11 “Blueprint” for designing Lessons and Units Foyer Where we activate students’ prior knowledge and arouse student interest (Knowledge Anticipation) Library Where we provide information and ideas through lecture, readings, or viewings (Knowledge Acquisition) Kitchen Where students cook up a product that demonstrates what they know (Knowledge Application) Workshop Where students rehearse and practice what they are learning (Practicing and Processing New Knowledge) Porch Where students lean back, reflect, generalize, and question what they have learned (Reflection) Copyright 2007 Thoughtful Education Press

12 The Model Lesson: Inference at Bat Goal 1.2: Students make sense of the variety of materials they read. Core Content Standards RD-E02.0.7: Identify the organizational pattern in a text. RD-E02.0.8: Identify main ideas and details that support them. RD-E02.0.9: Make predictions and draw conclusions based on what is read. RD-E : Connect the content of a passage to students’ lives and/or real- world issues. Goal 1.11: Students write using appropriate forms, conventions, and styles to communicate ideas and information to different audiences for different purposes. Core Content Standards WR-E-1.3: Literary writing artfully communicates with the reader about the human condition. Literary forms in the portfolio include poems, short stories, and scripts. Copyright 2007 Thoughtful Education Press

13 What do I want students to know (facts, details, summaries)? What attitudes or habits of mind do I want my students to develop? What do I want students to understand (big ideas, concepts, and generalizations)? What skills do I want students to develop? The Model Lesson: Inference at Bat  What happens in the poem  How the poem “works” (rhyme scheme, form, etc.)  That authors use clues to express unstated ideas (inference)  That personal attitudes and performance are related Making inferences and supporting them with evidence Writing narrative poetry Appreciation for narrative poetry Learning how to adjust their own attitude to improve personal performance Copyright 2007 Thoughtful Education Press

14 Foyer How might attitudes affect your performance? What signs or clues might reveal your attitudes? Library As you listen to the poem, close your eyes and try to imagine what is happening. Then, as you read it, ask yourself: What clues point to Casey’s attitude? Kitchen What would Casey say in his post-game interview? Write a final stanza to the poem that provides clues to Casey’s attitude. Workshop Can you retell the poem in seven sentences? Is Casey’s attitude responsible for his failure? Collect evidence that supports or refutes. Porch What’s an attitude you have that you’d like to change? What clues might show that your attitude is improving? The Model Lesson: Inference at Bat Copyright 2007 Thoughtful Education Press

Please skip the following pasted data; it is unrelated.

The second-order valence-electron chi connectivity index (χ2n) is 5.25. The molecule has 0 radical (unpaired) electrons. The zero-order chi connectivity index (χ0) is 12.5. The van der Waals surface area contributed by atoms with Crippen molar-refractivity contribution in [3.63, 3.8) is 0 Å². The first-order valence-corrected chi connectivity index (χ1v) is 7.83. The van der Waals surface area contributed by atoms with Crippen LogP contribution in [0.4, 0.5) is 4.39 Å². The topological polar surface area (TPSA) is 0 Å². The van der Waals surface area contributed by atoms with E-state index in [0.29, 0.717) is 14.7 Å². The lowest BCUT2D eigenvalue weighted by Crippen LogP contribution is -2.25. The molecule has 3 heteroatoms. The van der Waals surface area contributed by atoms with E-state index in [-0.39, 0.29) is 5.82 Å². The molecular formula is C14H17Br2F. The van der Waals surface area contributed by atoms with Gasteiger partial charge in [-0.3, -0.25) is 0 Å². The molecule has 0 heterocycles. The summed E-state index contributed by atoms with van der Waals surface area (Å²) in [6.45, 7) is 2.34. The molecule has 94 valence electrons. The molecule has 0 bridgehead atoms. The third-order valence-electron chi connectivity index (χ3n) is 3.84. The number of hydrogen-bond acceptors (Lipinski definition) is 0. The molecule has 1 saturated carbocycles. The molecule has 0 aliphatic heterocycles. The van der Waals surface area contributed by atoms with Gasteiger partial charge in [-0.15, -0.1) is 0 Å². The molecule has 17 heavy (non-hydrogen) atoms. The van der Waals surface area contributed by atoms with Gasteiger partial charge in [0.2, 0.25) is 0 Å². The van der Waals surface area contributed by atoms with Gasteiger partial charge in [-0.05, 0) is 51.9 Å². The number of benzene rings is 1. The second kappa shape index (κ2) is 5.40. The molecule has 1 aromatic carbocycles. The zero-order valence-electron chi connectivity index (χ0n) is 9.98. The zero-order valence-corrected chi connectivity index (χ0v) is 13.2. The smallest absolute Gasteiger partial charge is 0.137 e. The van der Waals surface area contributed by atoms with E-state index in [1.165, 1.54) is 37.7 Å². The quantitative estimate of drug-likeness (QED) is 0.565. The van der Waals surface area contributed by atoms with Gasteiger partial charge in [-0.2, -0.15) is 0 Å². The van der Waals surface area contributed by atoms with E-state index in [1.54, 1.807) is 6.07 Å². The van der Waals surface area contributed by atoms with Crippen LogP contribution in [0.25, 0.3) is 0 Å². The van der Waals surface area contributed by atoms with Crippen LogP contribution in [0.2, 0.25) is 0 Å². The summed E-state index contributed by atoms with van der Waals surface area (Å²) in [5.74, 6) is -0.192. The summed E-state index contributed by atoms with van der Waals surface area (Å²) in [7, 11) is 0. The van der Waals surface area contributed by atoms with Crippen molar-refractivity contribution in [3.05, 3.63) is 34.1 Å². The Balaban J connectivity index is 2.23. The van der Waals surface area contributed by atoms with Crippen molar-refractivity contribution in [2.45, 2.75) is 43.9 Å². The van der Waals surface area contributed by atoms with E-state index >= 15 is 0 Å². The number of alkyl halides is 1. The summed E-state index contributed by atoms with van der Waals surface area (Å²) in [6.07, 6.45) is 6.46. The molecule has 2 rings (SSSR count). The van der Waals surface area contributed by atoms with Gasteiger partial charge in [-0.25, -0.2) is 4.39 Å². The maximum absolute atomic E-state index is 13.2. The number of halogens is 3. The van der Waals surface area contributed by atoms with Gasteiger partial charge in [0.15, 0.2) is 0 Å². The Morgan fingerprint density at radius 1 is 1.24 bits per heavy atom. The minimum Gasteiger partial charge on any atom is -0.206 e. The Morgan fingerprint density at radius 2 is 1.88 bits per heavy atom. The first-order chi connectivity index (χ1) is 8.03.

15 Bill’s Blueprint for “Casey at the Bat” Copyright 2007 Thoughtful Education Press

16 Blueprint for Native Americans and pilgrims Copyright 2007 Thoughtful Education Press

17 Blueprint for long division Copyright 2007 Thoughtful Education Press

18 Blueprint for Vietnam War: The War Powers Act and The Gulf of Tonkin Resolution Copyright 2007 Thoughtful Education Press

19 Foyer …activate prior knowledge and arouse interest? Library …help students attend to key information? Kitchen …help students apply their learning? Workshop …help students rehearse and extend learning? Porch …help students reflect on learning? ThoughtWork: Before the Next Session What questions did the teacher ask to… Copyright 2007 Thoughtful Education Press

20 ThoughtWork: Before the Next Session Collecting Artifacts for Part Four Remember to continue collecting your artifacts that will demonstrate progress toward your two goals. Artifacts might include: Classroom observation (your own or a fellow teacher’s observations) Pre- and post-test scores Sample student work Assignments or lesson plans Student surveys or questionnaires (capturing students’ reactions and reflections) Video or audio clips from your classroom Entries from your personal reflection journal A case study of a particular student or group of students Copyright 2007 Thoughtful Education Press